Lion’s Head sunset and moon rise hikes are probably some of the most popular outdoors activities in Cape Town. Whilst we know that most full moon hikers stick to the rules and use their common sense, some don’t – resulting in unnecessary injuries, a mountain (literally) of trash, the deterioration of the already eroded trail, and illegally parked cars blocking of Signal Hill road. We have compiled a list of tips, dos and don’ts to make your Lion’s Head full moon hike more enjoyable for you and everyone else. 

  1. Don’t park on both sides of Signal Hill Road. This causes unnecessary traffic jams, preventing emergency services from coming through in case of an accident. You could be putting lives at risk! Rather, park your car at the Kloofnek Parking on the corner of Tafelberg Road and Kloofnek Road Tafelberg Road, and walk up, or even better: use Uber
  2. Bring a torch, preferably a head lamp. Your phone’s torch may not be bright enough and your battery may die en route. Head torches are great because they allow you to keep your hands free in case you slip and have to hold on to something. You can buy them at Cape Union Mart or Sportsman’s Warehouse for the price of a burger and a refreshment. 
  3. Wear proper footwear. The need for proper footwear is especially important in the light of the eroded trails. It may save your ankle. Sneakers/tekkies are good enough.
  4. Carry enough water, particularly in summer.  In summer, temperatures in Cape Town can easily soar to 35 degrees, and it often stays warm until the night falls. Carry enough water (minimum 1.5 liter) to see you down, particularly if you are not used to the heat. Every year, scores of Lion’s Head hikers end up being cared for by Search & Rescue personnel due to dehydration and heatstroke. We recommend half a liter per person for every half an hour on the trail. If you are taking your dog along (which we don’t recommend due to the many people), think of him/her too. Dogs need water as much as humans. 
  5. Stay on the path. Don’t be impatient and bypass people who are waiting at the chains, trees, ladders, and other bottlenecks. This further deteriorates the already severely eroded paths (this is one of the reasons Lion’s Head will close between 7 Jan and 15 Feb 2019).  You may also slip, fall, and injure yourself (or step on a snake), possibly requiring emergency assistance. You may also push someone else off the mountain.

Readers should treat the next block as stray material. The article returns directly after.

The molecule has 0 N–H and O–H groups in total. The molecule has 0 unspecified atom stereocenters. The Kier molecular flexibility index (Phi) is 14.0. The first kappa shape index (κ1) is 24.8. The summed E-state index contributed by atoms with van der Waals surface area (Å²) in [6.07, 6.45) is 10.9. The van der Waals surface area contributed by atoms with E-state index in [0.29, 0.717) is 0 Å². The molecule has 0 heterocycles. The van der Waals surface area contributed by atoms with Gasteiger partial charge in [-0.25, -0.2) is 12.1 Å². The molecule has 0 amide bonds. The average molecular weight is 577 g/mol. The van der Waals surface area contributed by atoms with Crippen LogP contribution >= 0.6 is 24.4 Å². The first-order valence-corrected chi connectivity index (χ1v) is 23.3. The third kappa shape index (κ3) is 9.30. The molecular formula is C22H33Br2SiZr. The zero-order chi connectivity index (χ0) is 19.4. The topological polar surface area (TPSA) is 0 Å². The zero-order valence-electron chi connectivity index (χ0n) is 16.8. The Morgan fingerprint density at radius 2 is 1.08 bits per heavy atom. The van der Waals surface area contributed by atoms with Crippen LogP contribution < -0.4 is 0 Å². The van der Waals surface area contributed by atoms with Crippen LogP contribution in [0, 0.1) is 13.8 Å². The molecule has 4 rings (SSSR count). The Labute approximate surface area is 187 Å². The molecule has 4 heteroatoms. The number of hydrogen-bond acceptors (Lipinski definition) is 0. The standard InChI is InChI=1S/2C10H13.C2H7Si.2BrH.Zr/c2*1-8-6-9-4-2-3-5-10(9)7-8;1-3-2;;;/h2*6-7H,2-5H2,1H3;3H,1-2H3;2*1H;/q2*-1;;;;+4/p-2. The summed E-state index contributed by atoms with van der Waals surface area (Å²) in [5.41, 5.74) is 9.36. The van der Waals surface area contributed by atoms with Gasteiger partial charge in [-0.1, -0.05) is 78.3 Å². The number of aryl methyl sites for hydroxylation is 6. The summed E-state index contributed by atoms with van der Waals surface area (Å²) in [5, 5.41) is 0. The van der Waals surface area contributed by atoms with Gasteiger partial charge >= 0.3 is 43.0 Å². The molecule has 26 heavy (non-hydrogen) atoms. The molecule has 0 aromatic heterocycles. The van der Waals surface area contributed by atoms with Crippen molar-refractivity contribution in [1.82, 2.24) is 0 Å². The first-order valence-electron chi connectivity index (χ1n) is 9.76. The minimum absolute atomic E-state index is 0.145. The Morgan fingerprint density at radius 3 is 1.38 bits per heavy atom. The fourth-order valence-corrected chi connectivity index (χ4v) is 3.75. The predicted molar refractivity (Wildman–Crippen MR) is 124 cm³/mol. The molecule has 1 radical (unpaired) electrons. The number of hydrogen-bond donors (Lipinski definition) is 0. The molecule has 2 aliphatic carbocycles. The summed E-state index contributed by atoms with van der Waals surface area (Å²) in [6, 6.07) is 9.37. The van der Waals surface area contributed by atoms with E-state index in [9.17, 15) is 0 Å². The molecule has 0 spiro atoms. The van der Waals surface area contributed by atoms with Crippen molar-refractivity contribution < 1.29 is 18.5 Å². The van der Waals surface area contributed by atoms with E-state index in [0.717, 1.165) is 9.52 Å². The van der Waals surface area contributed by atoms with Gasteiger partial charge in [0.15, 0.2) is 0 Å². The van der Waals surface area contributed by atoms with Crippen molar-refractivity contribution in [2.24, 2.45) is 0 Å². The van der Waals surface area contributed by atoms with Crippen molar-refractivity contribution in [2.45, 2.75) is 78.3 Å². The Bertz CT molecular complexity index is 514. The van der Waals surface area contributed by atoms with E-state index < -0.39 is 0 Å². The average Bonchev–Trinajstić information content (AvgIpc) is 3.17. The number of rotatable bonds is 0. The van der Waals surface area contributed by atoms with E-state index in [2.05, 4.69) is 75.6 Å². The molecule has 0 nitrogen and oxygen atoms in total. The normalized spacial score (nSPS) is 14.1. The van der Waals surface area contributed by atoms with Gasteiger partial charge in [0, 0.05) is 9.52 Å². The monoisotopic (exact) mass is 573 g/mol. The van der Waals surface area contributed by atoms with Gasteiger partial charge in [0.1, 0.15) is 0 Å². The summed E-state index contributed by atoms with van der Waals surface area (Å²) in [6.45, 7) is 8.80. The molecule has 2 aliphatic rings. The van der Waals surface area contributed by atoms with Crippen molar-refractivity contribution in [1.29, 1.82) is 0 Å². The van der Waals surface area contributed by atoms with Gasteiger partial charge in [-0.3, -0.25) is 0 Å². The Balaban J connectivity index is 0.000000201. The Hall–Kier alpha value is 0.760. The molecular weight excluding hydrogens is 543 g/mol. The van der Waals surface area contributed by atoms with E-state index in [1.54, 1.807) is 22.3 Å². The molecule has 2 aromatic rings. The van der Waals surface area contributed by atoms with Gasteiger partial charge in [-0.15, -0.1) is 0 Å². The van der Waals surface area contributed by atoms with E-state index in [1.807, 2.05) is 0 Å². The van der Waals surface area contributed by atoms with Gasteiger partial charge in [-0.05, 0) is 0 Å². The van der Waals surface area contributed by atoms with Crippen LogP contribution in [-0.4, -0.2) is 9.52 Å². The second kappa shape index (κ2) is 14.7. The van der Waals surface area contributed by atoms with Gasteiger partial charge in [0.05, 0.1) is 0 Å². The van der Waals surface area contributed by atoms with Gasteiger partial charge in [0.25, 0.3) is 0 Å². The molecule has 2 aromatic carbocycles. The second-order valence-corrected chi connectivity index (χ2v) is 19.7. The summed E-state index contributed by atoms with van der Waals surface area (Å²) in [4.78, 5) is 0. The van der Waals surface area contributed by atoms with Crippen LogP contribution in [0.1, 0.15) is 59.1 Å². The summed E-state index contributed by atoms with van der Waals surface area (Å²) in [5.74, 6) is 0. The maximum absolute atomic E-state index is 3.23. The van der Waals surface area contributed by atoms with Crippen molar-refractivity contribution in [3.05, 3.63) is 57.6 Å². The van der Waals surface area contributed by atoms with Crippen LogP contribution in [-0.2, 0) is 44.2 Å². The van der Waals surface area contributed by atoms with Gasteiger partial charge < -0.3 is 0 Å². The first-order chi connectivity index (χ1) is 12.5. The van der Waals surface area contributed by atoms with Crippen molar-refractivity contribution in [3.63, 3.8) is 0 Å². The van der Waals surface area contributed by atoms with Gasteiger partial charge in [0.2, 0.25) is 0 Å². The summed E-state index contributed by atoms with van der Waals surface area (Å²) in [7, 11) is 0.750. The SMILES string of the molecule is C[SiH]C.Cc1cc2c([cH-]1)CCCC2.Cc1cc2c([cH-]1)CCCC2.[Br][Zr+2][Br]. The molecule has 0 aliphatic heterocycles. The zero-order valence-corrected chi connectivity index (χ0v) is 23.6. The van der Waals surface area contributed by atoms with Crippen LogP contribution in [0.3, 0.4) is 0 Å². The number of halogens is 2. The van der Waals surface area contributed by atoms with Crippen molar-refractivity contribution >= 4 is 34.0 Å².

6. Wally’s Cave is strictly off limits and permanently closed due to the safety risk associated with this severely eroded informal trail. Over the past few years, several people have been airlifted with very bad injuries, and at least one person has died.  For this reason the route has been clearly signed posted as under rehab with NO access. Please adhere to the rules. You will face a R5000-fine if you don’t comply.  
  7. Do not litter. Whatever you bring up Lion’s Head should come down. Whilst the Love Our Trails crew is doing a phenomenal job with their post-full moon clean-ups, they have better things to do than picking up after you. So don’t be lazy, please pack a plastic bag in your backpack for your rubbish, and carry it down the mountain (and please tell others to do the same). That also counts for fruit peels and tissues. 
  8. No graffiti! Lion’s Head, or any other mountain for that matter, is not your personal graffiti canvas. Leave those markers at home and take pictures instead.  . 
  9. Don’t smoke. The Hikers Network is  a non-smoking hiking community, so we kindly ask people not to smoke on the trail. Smoking in Table Mountain National Park is only allowed on designated areas (in the case of Lions Head: at road level). This is because Cape Town faces wildfires every year, some of which are caused by smoldering cigarette butts.  If you insist on smoking, please carry your extinguished butts down the mountain. Animals may confuse these very toxic items for food and die as a result.
  10. Don’t feed the Dassies. Dassies or Rock Hyraxes are super cute, and feeding them may be tempting. The problem is that human food makes them ill, so please don’t.
  11. Leave your drone at home. The whole of the Table Mountain range is a drone-free zone, meaning drones are 100% prohibited. Please see SANParks’s website for more information. Breaking the law may result in hefty fines and arrest.
  12. Be considerate. Not everyone wants to hear your music. 
  13. Bring warm clothing for at the top. Temperatures may drop once the sun sets and the weather can change quickly, also in summer. Be prepared for this.
  14. Know who to call in case of an emergency! Store all relevant emergency numbers in your phone. 
  15. Have SafetyMountain Tracking track you on your hike. 

Should you have any questions, comments, or feedback, please contact our content manager and spokesperson Miriam Mannak.

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